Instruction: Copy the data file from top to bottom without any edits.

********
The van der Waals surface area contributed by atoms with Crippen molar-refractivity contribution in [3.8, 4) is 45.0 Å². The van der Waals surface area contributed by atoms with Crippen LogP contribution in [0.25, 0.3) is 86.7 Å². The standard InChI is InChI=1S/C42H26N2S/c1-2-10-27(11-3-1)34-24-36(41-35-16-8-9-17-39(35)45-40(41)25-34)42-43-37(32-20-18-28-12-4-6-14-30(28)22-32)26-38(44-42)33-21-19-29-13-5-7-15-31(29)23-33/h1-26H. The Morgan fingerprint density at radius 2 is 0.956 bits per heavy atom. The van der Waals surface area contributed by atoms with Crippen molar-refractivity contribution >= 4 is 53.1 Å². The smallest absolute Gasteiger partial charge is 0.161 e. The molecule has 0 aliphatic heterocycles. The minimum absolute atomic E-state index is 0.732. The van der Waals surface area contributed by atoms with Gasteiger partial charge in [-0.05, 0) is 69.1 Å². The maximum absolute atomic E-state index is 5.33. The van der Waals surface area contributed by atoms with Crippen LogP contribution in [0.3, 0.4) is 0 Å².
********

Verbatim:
The van der Waals surface area contributed by atoms with Crippen molar-refractivity contribution in [3.8, 4) is 45.0 Å². The van der Waals surface area contributed by atoms with Crippen LogP contribution in [0.25, 0.3) is 86.7 Å². The standard InChI is InChI=1S/C42H26N2S/c1-2-10-27(11-3-1)34-24-36(41-35-16-8-9-17-39(35)45-40(41)25-34)42-43-37(32-20-18-28-12-4-6-14-30(28)22-32)26-38(44-42)33-21-19-29-13-5-7-15-31(29)23-33/h1-26H. The Morgan fingerprint density at radius 2 is 0.956 bits per heavy atom. The van der Waals surface area contributed by atoms with Crippen molar-refractivity contribution >= 4 is 53.1 Å². The smallest absolute Gasteiger partial charge is 0.161 e. The molecule has 0 aliphatic heterocycles. The minimum absolute atomic E-state index is 0.732. The van der Waals surface area contributed by atoms with Gasteiger partial charge in [-0.05, 0) is 69.1 Å². The maximum absolute atomic E-state index is 5.33. The van der Waals surface area contributed by atoms with Crippen LogP contribution in [0.3, 0.4) is 0 Å².